Michael Hoke Memorial Outdoor Awareness for Kids set Aug. 4; still time to register for the fun
Published 12:40 am Wednesday, July 20, 2022
Former science teacher Michael Hoke is remembered for his passion “to preserve nature and teaching future generations to be kind to the world.”
The Texas A&M Agrilife Extension Office is hosting the 7th Annual Michael Hoke Memorial Outdoor Awareness for Kids at the Claiborne West Park under the Halliburton Pavilion from 9 a.m. to 2 p.m. Aug. 4. The event is free for ages 8 to 14.
Parents can register their children at orange.agrilife.org or call 409-882- 7010.
“Check in will begin at 8:30 a.m.,” said Franny Woods, assistant for the Orange County 4-H and Youth Development Program. “Parents can register their children online or call the office.”
Michael Hoke’s legacy is the love of learning he instilled in thousands of students when he was a seventh grade science teacher in the West Orange-Cove CISD.
“He was quick with a joke, or a tale and he remembered the names of students years after they had been in his class,” Woods said. “Those students became teachers, school superintendents, doctors, lawyers, business owners and manual laborers. None of them forgot him.”
Woods said learning was a lifetime journey for Hoke and he shared his information to everyone.
“Even adults learned something new from him during a casual conversation,” she said. “When he retired from teaching, he went to work for the Stark Foundation and he oversaw having Shangri La built. His vision was to have classes at Shangri La. His love was teaching people about the outdoors.”
The 7th Annual Michael Hoke Outdoor Awareness Camp teaches kids how to protect the environment.
“I think it is important for parents and children to remember because the environment is very important,” she said. “One of the games is “The Anderson Duck Dog station,” which is a group of men that train dogs to retrieve and obey. They come out every year and show the kids how the dogs work. Then they let the kids work with the dogs.”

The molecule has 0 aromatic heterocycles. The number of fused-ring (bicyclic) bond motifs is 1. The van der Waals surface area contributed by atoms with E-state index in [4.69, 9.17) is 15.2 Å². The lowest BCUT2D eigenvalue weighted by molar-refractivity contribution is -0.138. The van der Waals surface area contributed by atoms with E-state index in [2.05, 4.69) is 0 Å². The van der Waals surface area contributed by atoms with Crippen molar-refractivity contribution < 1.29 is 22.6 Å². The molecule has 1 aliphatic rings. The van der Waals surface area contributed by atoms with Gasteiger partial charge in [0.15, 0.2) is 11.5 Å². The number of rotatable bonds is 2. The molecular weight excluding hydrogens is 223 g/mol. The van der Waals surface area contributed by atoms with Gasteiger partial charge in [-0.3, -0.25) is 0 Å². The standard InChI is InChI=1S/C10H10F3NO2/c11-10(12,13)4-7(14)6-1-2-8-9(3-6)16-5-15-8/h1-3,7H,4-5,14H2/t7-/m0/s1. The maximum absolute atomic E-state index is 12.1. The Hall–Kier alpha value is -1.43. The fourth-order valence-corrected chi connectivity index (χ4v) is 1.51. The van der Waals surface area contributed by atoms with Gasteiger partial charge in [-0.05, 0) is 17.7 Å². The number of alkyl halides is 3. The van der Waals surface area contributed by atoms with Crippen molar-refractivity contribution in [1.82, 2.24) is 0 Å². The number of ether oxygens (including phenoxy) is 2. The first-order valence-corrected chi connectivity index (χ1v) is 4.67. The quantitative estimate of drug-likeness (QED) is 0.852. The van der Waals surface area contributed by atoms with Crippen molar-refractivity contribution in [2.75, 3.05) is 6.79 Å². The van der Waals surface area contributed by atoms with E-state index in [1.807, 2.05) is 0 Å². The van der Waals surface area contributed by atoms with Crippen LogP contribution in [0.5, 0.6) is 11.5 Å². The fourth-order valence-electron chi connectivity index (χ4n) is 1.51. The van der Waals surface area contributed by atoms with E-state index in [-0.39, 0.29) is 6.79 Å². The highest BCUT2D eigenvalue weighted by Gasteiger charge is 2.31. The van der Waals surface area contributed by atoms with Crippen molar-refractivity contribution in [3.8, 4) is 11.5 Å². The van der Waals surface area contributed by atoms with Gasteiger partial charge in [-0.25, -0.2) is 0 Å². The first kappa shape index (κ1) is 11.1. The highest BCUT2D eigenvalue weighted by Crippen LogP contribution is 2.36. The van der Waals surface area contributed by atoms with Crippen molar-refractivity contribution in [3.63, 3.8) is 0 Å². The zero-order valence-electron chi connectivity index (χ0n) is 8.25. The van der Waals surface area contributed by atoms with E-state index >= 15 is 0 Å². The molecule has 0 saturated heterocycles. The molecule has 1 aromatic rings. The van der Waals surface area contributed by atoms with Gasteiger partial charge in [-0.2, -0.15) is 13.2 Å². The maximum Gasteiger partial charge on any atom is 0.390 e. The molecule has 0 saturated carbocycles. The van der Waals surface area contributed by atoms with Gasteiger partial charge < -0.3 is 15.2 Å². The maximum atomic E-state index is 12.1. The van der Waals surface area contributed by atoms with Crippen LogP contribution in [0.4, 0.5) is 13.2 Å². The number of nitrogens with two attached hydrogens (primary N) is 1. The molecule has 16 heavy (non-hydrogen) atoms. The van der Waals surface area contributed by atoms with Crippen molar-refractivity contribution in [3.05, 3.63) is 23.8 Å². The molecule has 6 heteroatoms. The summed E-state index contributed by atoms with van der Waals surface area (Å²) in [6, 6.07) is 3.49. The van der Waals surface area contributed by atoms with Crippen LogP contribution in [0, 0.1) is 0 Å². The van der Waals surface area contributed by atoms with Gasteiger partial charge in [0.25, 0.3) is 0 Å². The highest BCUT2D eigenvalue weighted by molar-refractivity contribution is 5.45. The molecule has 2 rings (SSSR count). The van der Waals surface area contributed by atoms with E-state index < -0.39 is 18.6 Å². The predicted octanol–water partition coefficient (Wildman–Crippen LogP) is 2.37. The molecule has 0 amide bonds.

Another activity is called “Benthic Testing,” which allows kids to take water samples from the pond and let them observe the samples under a microscope.
“The kids will see all kinds of life in the sample,” she said. “From tiny shrimp to little water bugs and many more things. I think it is important for the youth to see what lives in our waters and how to protect it.”
Other activities included is cooking on a campfire, a skulls and furs presentation and a nature trail walk. Close-toed shoes only. Please no open toed shoes or sandals.
Hoke’s first teaching job was in 1971 in Orange at what was then North Junior High School. He grew up in Dickinson, where his father was a union member working in a refinery. Unions were important in his life, and he started an American Federation of Teachers in Orange.
He was named as the Texas recipient of the National Science Foundation’s Presidential Award for science and math in 1989. He received the award during a White House luncheon with President George H.W. Bush.
Hoke established The Nature Classroom on a small plot of wetlands along Adams Bayou in Orange. The classroom was part of the West Orange-Cove CISD, and students spent class time outdoors immersed in nature.
After 10 years at Shangri La, he retired again but did not quit working. He worked with the Big Thicket Association and piloted the Ivory Bill along the Neches River. He became the president of the Golden Triangle Sierra Club, and he also worked with the Science Superstars program and Lamar’s Jason Project.
— By Sierra Kondos